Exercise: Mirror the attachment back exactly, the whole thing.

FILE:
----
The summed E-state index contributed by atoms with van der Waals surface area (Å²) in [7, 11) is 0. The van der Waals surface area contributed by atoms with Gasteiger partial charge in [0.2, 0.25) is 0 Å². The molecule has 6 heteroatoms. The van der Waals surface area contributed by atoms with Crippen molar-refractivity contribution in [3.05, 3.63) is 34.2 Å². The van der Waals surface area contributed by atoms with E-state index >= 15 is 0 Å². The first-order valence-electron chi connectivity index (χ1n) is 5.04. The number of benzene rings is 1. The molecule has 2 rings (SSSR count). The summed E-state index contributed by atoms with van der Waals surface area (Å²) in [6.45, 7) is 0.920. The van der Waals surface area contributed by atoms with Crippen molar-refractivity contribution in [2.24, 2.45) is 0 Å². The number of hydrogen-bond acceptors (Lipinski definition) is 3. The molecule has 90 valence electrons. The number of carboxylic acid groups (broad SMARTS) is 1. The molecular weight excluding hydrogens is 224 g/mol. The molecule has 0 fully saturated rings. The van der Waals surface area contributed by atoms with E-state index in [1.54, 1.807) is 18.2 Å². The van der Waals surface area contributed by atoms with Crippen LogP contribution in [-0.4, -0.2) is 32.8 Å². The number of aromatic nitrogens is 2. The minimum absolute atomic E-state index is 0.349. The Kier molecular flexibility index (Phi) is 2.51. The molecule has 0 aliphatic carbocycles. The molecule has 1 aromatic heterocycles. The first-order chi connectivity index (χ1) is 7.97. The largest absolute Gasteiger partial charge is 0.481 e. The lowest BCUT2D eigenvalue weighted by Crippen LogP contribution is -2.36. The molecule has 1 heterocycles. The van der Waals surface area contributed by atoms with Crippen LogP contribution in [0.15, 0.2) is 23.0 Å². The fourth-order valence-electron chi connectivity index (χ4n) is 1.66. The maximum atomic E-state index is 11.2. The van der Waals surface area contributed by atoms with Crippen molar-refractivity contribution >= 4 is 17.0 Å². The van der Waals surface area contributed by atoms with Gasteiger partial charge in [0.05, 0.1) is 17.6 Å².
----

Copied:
The summed E-state index contributed by atoms with van der Waals surface area (Å²) in [7, 11) is 0. The van der Waals surface area contributed by atoms with Gasteiger partial charge in [0.2, 0.25) is 0 Å². The molecule has 6 heteroatoms. The van der Waals surface area contributed by atoms with Crippen molar-refractivity contribution in [3.05, 3.63) is 34.2 Å². The van der Waals surface area contributed by atoms with E-state index >= 15 is 0 Å². The first-order valence-electron chi connectivity index (χ1n) is 5.04. The number of benzene rings is 1. The molecule has 2 rings (SSSR count). The summed E-state index contributed by atoms with van der Waals surface area (Å²) in [6.45, 7) is 0.920. The van der Waals surface area contributed by atoms with Crippen molar-refractivity contribution in [2.24, 2.45) is 0 Å². The number of hydrogen-bond acceptors (Lipinski definition) is 3. The molecule has 90 valence electrons. The number of carboxylic acid groups (broad SMARTS) is 1. The molecular weight excluding hydrogens is 224 g/mol. The molecule has 0 fully saturated rings. The van der Waals surface area contributed by atoms with E-state index in [1.54, 1.807) is 18.2 Å². The van der Waals surface area contributed by atoms with Crippen LogP contribution in [-0.4, -0.2) is 32.8 Å². The number of aromatic nitrogens is 2. The minimum absolute atomic E-state index is 0.349. The Kier molecular flexibility index (Phi) is 2.51. The molecule has 0 aliphatic carbocycles. The molecule has 1 aromatic heterocycles. The first-order chi connectivity index (χ1) is 7.97. The largest absolute Gasteiger partial charge is 0.481 e. The lowest BCUT2D eigenvalue weighted by Crippen LogP contribution is -2.36. The molecule has 1 heterocycles. The van der Waals surface area contributed by atoms with Crippen LogP contribution in [0.15, 0.2) is 23.0 Å². The fourth-order valence-electron chi connectivity index (χ4n) is 1.66. The maximum atomic E-state index is 11.2. The van der Waals surface area contributed by atoms with Crippen molar-refractivity contribution >= 4 is 17.0 Å². The van der Waals surface area contributed by atoms with Gasteiger partial charge in [0.05, 0.1) is 17.6 Å².